Election Day is Tuesday, Nov. 8.

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If Ms. Smiley — who is 41, the same age Ms. Murray was when she first announced her run for office — were to prevail, she would be the state’s first Republican senator in more than two decades.

Underscoring the severity of Ms. Smiley’s challenge in what political handicappers considered a safely Democratic seat until this month, multiple high-profile surrogates have trekked to Washington to rally for Ms. Murray and try to galvanize Democratic voters who they fear might fail to turn out for midterm elections in a typically liberal state.

ImageTiffany Smiley, center, a nurse and veterans affairs advocate, is challenging Ms. Murray.Credit…Chona Kasinger for The New York Times

Vice President Kamala Harris headlined a donor gathering in the state last week, as well as an event highlighting investments from the $1 trillion infrastructure law. Senator Elizabeth Warren of Massachusetts came to rally supporters for Ms. Murray, a cerebral politician more comfortable in a private negotiation than at a raucous rally.

“Patty is not the first person to jump into the spotlight; she’s not the loudest in high-volume debate,” Ms. Warren said in an interview before she walked out with Ms. Murray to Dolly Parton’s working woman’s anthem, “9 to 5.” “But she is effective — anyone who underestimates her is going to find out that they’re on the losing end.”

Ms. Murray, 72, has also made a point of crisscrossing the Seattle suburbs and other parts of the state to connect with local leaders and ensure that her core Democratic supporters are turning out to vote. On a gray, drizzly Friday before the rally, she shuttled from a meeting with leaders at a historic Black church to visits with Asian American political leaders and businesses in the city’s international district.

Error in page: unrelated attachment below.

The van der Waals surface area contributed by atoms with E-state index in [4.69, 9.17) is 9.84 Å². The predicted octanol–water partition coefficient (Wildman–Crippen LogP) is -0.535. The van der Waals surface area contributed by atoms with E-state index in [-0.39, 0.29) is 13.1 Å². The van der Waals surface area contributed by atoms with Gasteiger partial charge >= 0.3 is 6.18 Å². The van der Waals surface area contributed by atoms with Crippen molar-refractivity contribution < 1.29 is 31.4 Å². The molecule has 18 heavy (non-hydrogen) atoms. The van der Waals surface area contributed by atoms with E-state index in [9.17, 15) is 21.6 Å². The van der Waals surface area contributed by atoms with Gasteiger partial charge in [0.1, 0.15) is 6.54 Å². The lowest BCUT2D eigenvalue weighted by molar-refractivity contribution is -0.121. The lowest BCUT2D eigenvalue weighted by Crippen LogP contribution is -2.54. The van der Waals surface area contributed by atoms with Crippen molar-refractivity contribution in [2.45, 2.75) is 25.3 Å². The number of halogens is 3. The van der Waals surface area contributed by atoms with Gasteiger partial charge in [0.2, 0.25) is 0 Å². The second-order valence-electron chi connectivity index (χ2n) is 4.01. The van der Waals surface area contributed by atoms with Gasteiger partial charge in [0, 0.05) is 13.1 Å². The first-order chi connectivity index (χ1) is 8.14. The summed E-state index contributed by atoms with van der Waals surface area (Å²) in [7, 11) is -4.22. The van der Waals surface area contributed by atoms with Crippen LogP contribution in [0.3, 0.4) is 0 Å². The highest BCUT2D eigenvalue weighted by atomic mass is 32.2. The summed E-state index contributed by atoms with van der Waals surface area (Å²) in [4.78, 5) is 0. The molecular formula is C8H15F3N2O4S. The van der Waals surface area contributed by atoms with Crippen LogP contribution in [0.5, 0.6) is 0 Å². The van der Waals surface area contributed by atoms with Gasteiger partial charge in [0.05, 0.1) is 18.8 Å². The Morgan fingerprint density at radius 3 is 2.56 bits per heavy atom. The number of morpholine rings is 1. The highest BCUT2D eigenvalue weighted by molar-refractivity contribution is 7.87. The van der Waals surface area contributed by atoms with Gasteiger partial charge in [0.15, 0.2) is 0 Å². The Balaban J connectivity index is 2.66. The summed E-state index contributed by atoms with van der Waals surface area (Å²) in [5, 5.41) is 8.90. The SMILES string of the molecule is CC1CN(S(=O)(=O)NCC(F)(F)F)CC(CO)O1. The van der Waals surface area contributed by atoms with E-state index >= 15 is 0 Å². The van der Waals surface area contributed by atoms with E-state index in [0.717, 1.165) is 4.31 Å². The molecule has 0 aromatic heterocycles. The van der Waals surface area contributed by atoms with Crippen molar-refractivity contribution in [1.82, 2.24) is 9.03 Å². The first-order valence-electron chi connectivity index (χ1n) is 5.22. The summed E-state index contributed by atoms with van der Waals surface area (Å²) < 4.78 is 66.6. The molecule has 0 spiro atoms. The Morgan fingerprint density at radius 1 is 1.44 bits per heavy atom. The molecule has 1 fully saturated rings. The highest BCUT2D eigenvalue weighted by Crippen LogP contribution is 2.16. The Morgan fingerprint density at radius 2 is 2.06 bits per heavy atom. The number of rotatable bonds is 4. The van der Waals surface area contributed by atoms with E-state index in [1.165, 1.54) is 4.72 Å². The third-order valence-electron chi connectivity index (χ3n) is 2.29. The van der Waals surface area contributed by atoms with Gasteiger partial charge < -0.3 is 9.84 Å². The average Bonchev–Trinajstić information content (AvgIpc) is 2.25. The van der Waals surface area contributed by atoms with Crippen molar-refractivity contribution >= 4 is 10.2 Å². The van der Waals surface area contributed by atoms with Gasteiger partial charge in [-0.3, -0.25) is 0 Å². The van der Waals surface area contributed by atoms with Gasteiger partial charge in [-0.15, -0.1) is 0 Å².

In prepared remarks that tick through her legislative accomplishments, she revisits the themes that helped pave her path to Washington three decades ago: the lore of how a male legislator dismissed her as a “mom in tennis shoes” — a slight that she adopted as her campaign calling card — her desire to protect women’s rights and a push to provide affordable health care.

She has also focused on the Supreme Court’s decision to overturn Roe v. Wade, the landmark decision establishing a right to an abortion, and vowed to codify it into a law — a message that has resonated in the deep-blue suburbs and cities like Seattle.

“We had this assurance for 50 years that we could make choices about our bodies,” said L’Nayim Austin, 51, who brought her 10-year-old daughter, dressed as a suffragist, to see Ms. Murray speak. “It’s infuriating.”